A lot of my work is with relationships, so divorce – the “D” word – is often an issue that brings people to therapy.
The good news is that the divorce rate is now dropping. Still too high in my opinion at 41 percent for first marriages, according to 2011 stats. Second marriages are at 60 percent and third marriages 73 percent.
We are biological driven to connect with others, so why is it so difficult for us to stay together? As a society we actually encourage and glamorize independence rather than encouraging inter-dependence. I believe that we look negatively at being dependent on one another. If life is not about relationships, and being dependent on each other, what is it about?
I remember reading ‘East of Eden’ by John Steinbeck many years ago, when he talked about in the beginning of the early 1900s and a man’s handshake and keeping his word was more important than anything else. In other words, being honest, and having integrity in all relationships. Also dependence and inter-dependence was essential for survival. Today we do not need to rely on each other so much. However, we are much happier when we live being inter-dependent with others.
We can confuse inter-dependence with co-dependence, which became a popular term in the 1970s. The difference between co-dependence and inter-dependence is that co-dependence is about sacrificing your own needs for someone else, while inter-dependence is about knowing and honoring your own needs but also considering and respecting another’s needs.
So going back to the issue of the divorce rate, part of the reason it is still such a high rate is we have lost touch with the idea of making someone else important in our lives.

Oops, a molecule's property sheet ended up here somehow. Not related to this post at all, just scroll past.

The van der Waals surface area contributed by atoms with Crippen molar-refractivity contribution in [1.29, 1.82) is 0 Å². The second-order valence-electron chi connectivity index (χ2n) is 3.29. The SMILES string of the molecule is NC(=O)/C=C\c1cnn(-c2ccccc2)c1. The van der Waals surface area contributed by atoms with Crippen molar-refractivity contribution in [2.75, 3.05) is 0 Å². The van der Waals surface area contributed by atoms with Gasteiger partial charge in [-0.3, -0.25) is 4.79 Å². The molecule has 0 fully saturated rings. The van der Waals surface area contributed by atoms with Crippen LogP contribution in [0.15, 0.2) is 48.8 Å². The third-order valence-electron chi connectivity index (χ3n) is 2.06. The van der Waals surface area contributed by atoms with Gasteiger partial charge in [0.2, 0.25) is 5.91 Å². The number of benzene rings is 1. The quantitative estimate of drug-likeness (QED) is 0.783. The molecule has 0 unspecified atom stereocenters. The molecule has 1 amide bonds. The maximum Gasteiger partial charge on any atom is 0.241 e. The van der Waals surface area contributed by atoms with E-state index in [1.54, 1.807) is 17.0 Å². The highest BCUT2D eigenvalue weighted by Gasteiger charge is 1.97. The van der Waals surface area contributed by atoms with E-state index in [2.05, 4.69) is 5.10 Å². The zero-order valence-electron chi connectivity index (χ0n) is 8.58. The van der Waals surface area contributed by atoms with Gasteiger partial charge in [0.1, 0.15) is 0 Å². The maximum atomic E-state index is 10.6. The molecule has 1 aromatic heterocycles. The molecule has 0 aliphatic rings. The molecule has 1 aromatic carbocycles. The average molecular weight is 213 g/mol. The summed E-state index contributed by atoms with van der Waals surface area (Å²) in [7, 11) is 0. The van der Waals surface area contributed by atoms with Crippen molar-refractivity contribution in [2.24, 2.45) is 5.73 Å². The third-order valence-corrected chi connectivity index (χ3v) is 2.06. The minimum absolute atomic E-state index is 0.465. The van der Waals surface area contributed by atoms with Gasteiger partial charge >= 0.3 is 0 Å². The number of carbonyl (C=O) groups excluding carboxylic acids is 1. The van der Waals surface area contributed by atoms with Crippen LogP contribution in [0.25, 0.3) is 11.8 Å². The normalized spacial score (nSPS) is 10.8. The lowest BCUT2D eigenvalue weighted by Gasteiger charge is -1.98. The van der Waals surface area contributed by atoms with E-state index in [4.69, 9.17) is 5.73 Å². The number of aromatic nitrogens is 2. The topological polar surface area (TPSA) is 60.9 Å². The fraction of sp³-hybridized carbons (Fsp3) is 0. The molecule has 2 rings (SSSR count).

In Matthew Kelly’s book, “The Seven Levels of Intimacy,” he talks about how not only do we need to be the best version of ourselves in a relationship, but also we need to bring out the best in another by helping them be the best version of themselves.
Do you bring out the best in your relationship? And how do you do this? One of the problems is that our brain likes to focus on the negative, and we may also believe that focusing on the negative helps us feel safer in relationships.
Both of these things do not work. All these two behaviors will do is make us part of the 41 percent divorce rate and poor other relationships.
Studies show that we get more of what we want by building people up and focusing on the positive rather than telling them what they are doing wrong. The difficult part is we have to go against the biology of the brain. The good news is if we practice focusing on the positive, our brain will rewire itself and then it will become more positive automatically.
Across many studies on marriage, the one key factor that stood out was marriages that lasted had eight more positive interactions per day than marriages that did not.
The second key to a successful relationship is to listen. We are so often wanting to be heard and not willing to listen. When people feel heard by another it makes us feel connected. In school we are taught to speak, to write, to perform, but not how to listen. Again, this might not come naturally, but it’s a skill that with practice can make a big different in any relationship.
There is a third dimension that needs to be displayed in all relationships: vulnerability. The problem with putting yourself out there emotionally, physically and possibly spiritually with someone is, as Anne Campbell says, “Love means to commit yourself without guarantee.”
That’s right, there is no guarantee, and you could get hurt. But you could also have some of the best experiences life can offer. Yes, it is a risk, but one worth taking.
So if you want to have a great relationship, then listen, be your best version, help the other person be their best version, focus on the positive, and allow yourself to be vulnerable.